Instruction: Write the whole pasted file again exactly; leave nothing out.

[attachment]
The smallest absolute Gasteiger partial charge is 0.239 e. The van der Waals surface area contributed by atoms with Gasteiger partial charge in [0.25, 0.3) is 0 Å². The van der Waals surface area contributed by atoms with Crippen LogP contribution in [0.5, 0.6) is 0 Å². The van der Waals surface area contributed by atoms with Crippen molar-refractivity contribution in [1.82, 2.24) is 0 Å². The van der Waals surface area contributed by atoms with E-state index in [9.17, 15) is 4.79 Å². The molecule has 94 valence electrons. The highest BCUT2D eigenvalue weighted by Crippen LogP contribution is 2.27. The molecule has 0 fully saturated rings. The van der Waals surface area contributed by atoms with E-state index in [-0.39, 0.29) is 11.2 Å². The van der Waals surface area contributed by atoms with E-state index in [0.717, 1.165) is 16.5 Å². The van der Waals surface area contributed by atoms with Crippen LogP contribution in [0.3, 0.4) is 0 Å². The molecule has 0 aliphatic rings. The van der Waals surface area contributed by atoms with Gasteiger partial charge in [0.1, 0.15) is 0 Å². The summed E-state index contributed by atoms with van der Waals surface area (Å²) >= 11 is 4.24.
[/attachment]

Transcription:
The smallest absolute Gasteiger partial charge is 0.239 e. The van der Waals surface area contributed by atoms with Gasteiger partial charge in [0.25, 0.3) is 0 Å². The van der Waals surface area contributed by atoms with Crippen LogP contribution in [0.5, 0.6) is 0 Å². The van der Waals surface area contributed by atoms with Crippen molar-refractivity contribution in [1.82, 2.24) is 0 Å². The van der Waals surface area contributed by atoms with E-state index in [9.17, 15) is 4.79 Å². The molecule has 94 valence electrons. The highest BCUT2D eigenvalue weighted by Crippen LogP contribution is 2.27. The molecule has 0 fully saturated rings. The van der Waals surface area contributed by atoms with E-state index in [-0.39, 0.29) is 11.2 Å². The van der Waals surface area contributed by atoms with E-state index in [0.717, 1.165) is 16.5 Å². The van der Waals surface area contributed by atoms with Crippen LogP contribution in [0.3, 0.4) is 0 Å². The molecule has 0 aliphatic rings. The van der Waals surface area contributed by atoms with Gasteiger partial charge in [0.1, 0.15) is 0 Å². The summed E-state index contributed by atoms with van der Waals surface area (Å²) >= 11 is 4.24.